Inspired by artists like Alan Hunt, Nancy Glazier and Carl Brenders, Jan Henderson began her career as a wildlife artist over 15 years ago. Rather than include a lengthy biography of Jan's many accomplishments, she has chosen to answer the questions that she is asked most often. If you have a question that you would like her to answer, please submit your question through the contact link listed on the top and bottom of this page.


Jan Henderson
Q

You've been a widely published and internationally acclaimed wildlife artist for many years, how and why did you shift to contemporary and abstract art?

A

Well, I love a challenge and I was commissioned to create a contemporary painting for a very special person in Dallas who has always had great faith in my talent. I loved the process and the freedom of expression along with using vibrant colors, and interesting textures captivated me.

 
Q

For so many years you were considered one of the top Colored Pencil artists in the U.S., how did you learn to work in oil and acrylic so quickly? And, do you have a favorite medium?

A

My mother was an oil painter. I've painted since childhood, so oil was easy for me. Acrylic is so versatile and with a little research and practice I was able to adapt to it well. Each medium has its best application. You just can't get the softness of fur with oil or acrylic that can be achieved with colored pencil. I really don't have a favorite medium.

 
Q

What is your background in art?

A

I started working as a Fashion Illustrator for a large retail store at age 17. I took some night groups, but most of my education came from on-the-job experience. I switched to working in advertising and moved up from Graphic Artist to Art Director and Production Manager. I left to teach college art groups. With my summers off, I began my venture into fine art. I entered a painting in the National Endangered Species Societies Art Show. When I won 'Best of Show' and 'First Place' in my category, I decided to focus entirely on painting.

 
Q

Your work has been reproduced as posters, limited edition prints, wallpaper borders, puzzles, t-shirts, needlecraft kits, greeting cards, etc. How do you feel about that?

A

I absolutely love it! I sell a painting and a few people will appreciate and enjoy it, but most people can't afford originals. Artists can be terribly isolated, and knowing that thousands of people love my work is very gratifying and satisfying to me.

 
Q

What inspires you?

A

Oh, that is so difficult to define. I love the creative process, taking an idea and working out the composition, the color scheme, textures etc. And, I enjoy the challenge of a commission. Each client has an idea in their mind, and wants something unique created just for them. Understanding their desires and meeting that goal is exciting.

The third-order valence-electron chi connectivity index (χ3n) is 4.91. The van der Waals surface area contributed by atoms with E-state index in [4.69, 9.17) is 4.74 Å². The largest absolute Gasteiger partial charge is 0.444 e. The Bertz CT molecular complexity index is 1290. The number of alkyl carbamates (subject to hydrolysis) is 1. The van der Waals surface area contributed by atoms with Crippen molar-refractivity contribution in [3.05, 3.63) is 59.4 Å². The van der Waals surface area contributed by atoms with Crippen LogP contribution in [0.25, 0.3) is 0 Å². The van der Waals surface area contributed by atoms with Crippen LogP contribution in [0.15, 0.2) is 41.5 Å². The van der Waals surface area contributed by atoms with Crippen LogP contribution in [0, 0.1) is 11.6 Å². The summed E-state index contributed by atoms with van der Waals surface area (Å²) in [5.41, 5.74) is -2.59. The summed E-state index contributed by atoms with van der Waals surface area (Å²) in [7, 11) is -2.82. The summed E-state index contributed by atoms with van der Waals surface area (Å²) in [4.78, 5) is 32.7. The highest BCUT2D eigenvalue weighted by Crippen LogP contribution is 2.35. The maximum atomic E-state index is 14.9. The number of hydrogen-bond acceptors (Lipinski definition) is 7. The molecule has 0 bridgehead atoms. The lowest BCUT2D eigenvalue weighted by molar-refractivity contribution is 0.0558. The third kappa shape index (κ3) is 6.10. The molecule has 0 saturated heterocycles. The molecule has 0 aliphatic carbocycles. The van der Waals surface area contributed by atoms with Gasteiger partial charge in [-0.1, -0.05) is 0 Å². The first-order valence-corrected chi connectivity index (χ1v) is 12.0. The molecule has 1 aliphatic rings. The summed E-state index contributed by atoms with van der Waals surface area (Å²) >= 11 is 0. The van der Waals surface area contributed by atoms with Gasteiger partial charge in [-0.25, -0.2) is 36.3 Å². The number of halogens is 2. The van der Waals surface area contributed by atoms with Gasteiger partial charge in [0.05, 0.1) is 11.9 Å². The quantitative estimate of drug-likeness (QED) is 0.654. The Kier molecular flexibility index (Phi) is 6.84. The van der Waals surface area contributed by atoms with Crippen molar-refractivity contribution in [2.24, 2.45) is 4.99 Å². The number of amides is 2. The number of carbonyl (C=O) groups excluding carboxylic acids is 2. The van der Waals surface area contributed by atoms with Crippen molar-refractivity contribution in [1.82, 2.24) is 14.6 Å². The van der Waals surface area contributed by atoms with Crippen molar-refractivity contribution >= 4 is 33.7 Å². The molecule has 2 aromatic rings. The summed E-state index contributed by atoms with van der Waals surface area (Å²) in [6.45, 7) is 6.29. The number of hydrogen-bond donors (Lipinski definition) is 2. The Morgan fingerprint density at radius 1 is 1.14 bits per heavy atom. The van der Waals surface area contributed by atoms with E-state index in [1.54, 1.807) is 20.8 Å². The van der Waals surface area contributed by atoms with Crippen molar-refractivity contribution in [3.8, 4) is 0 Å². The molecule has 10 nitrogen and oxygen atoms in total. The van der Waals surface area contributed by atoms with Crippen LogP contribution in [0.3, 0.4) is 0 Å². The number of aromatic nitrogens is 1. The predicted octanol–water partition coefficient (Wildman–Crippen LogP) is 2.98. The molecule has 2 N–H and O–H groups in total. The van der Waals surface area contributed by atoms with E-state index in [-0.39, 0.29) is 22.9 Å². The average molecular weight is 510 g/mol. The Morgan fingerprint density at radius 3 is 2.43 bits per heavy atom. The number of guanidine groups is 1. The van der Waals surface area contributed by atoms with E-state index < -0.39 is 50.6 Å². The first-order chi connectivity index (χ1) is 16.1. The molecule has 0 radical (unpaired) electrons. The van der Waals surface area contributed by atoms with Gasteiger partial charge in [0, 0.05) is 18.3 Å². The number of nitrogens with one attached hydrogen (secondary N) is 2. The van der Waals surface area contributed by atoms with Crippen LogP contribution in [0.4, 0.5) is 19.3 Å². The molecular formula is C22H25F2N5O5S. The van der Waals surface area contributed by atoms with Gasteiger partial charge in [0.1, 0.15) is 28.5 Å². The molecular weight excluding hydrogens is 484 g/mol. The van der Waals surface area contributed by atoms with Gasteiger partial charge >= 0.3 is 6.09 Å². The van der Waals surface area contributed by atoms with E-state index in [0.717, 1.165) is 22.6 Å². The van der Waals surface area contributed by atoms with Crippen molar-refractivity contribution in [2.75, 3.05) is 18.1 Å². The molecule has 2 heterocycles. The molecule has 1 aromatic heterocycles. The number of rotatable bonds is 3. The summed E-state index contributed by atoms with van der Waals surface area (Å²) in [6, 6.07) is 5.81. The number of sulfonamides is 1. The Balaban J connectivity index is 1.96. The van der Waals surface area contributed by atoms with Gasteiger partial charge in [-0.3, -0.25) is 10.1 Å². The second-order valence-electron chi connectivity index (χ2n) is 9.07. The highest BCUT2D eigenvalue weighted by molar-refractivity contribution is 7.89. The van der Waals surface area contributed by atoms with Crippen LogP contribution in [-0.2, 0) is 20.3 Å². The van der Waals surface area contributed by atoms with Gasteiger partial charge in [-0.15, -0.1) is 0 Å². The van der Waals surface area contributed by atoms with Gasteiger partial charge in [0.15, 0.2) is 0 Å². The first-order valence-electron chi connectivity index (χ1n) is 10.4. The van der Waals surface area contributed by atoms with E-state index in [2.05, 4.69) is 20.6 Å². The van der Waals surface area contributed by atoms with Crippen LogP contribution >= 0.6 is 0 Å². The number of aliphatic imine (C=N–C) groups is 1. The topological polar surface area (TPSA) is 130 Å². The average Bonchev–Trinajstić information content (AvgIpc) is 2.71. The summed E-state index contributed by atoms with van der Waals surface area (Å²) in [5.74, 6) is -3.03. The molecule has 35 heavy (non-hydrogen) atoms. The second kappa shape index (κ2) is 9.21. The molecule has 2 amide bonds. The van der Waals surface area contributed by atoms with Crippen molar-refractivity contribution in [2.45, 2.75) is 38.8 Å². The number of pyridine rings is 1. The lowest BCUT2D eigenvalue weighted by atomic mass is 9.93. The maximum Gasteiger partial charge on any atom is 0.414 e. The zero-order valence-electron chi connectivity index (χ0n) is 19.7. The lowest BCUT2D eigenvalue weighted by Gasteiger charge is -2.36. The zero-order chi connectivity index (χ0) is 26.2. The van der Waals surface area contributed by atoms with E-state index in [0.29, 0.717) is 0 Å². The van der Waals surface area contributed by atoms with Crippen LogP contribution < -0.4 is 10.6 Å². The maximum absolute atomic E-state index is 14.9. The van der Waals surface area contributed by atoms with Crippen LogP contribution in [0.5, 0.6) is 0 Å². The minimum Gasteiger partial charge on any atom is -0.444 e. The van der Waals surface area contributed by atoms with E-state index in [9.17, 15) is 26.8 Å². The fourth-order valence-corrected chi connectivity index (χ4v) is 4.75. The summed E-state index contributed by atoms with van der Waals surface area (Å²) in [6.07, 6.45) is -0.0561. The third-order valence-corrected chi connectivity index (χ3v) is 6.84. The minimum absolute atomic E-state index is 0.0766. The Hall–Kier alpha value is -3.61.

Q

What do you consider your greatest strength?

A

Capturing the personality of an animal. I've done many commissioned pet paintings. The animal literally comes to life for me. I can sense them and it becomes easy to capture their image, nature and personality. I also have a strong background in composition and I apply that knowledge to everything that I create.

 
Q

What has been your most unusual experience as an artist?

A

In 2006 I was asked by a fellow artist to help her judge an art contest. Two competing tattoo studios wanted impartial judges. . .and we were it. Well, we were lucky to get out of there in one piece. These guys were big, burly, pierced biker types. The competition was fierce, the stakes huge and enormous egos were on the line. After declaring the winner we managed to escape and ended up doubled over laughing.

 
Q

What should people consider when buying art?

A

Only buy what you love. Consider it a visual investment, not financial. The painting will probably increase in value, but few people really care about that. Limited edition prints do increase in value when the edition is sold out, and originals increase in value, especially if the image is published.

 
Q

Do your buyers share any interesting stories about your work and how people relate to it? There must be thousands of prints that people have in their homes and offices.

A

I hear some fascinating stories about my art. A grade school principal has my chimpanzee print "Contemplating Moments" hanging behind his desk to make kids feel more comfortable in his office, but my favorite regards a private club (Utah's version of a bar) where the owner was adding a fine dining room. He bought many of my prints, and when I delivered them he asked me to help him with the decorations of the then 'under construction' room. I choose the paint, carpeting, upholstery, designed the logo and stained glass. Several years later I heard that someone pulled a vehicle up to the emergency exit door, during the day when the room was closed, and loaded up all of my art. Nothing else was taken. It's a strange compliment that someone wanted my art so much that they were willing to go to jail for stealing it. Strange, but true.